Simple physical arguments, analogue experiments and numerical experiments all suggest that the internal dynamics of actively deforming collisional mountain ranges are influenced by climate. However, obtaining definitive field evidence of a significant impact of climate on mountain building has proved challenging. Spatial correlations between intense precipitation or glaciation and zones of rapid rock-uplift have indeed been documented in numerous mountain ranges, and are consistent with model predictions. More compelling evidence - such as tectonic changes in response to (rather than just coincident with) climate change - has, however, rarely been documented. Triggered by a climate-driven increase in erosion rate, friction-dominated mountain ranges are expected to show a number of simultaneous responses: a decrease in the width of the range, a temporary increase in sediment yield, a persistent increase in the rate of rock uplift and a reduction in the subsidence rate of surrounding basins. The most convincing field evidence for such a coordinated response of a mountain range to climate change comes from the European Alps and the St Elias range of Alaska.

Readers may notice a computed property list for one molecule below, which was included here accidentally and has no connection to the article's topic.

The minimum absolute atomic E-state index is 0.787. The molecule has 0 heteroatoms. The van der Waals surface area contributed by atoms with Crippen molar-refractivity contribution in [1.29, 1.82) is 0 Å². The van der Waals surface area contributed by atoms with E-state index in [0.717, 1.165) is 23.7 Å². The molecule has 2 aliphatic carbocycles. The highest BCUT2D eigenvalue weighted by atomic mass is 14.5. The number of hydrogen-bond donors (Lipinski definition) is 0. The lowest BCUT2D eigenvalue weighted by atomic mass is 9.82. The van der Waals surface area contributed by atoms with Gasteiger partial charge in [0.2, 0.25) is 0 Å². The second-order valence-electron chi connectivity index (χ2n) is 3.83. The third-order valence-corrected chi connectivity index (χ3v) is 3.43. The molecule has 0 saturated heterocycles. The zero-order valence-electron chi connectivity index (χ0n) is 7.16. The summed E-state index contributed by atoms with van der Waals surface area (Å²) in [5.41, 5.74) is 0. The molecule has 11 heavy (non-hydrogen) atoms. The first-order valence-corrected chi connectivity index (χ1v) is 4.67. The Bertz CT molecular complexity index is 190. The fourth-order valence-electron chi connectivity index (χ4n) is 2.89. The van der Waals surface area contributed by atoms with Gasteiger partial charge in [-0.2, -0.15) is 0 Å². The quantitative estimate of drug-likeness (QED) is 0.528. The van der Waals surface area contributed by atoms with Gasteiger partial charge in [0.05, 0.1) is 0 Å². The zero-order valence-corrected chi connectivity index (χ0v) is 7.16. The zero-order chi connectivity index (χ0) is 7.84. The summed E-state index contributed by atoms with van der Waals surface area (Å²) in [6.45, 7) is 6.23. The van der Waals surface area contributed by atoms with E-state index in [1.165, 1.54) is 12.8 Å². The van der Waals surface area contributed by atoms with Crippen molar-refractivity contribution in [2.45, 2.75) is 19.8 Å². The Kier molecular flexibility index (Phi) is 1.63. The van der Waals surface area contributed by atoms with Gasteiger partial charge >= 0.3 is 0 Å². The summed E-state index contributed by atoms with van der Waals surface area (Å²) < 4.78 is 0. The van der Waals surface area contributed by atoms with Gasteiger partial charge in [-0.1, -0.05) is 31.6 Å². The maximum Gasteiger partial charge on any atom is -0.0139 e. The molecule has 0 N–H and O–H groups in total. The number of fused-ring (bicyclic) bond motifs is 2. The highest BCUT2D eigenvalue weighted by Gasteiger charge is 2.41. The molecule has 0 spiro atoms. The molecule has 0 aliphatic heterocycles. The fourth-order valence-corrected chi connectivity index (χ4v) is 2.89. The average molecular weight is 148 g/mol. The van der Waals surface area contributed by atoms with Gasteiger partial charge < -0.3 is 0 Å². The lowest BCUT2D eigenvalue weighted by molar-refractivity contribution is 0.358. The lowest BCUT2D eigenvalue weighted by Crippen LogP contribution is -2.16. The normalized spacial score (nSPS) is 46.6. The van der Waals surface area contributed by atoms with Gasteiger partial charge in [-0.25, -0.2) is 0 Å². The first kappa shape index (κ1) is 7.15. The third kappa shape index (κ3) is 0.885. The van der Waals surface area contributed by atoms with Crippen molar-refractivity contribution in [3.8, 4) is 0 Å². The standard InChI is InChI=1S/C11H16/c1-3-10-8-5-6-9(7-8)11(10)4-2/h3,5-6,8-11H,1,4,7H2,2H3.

ASJC Scopus subject areas
- Earth and Planetary Sciences(all)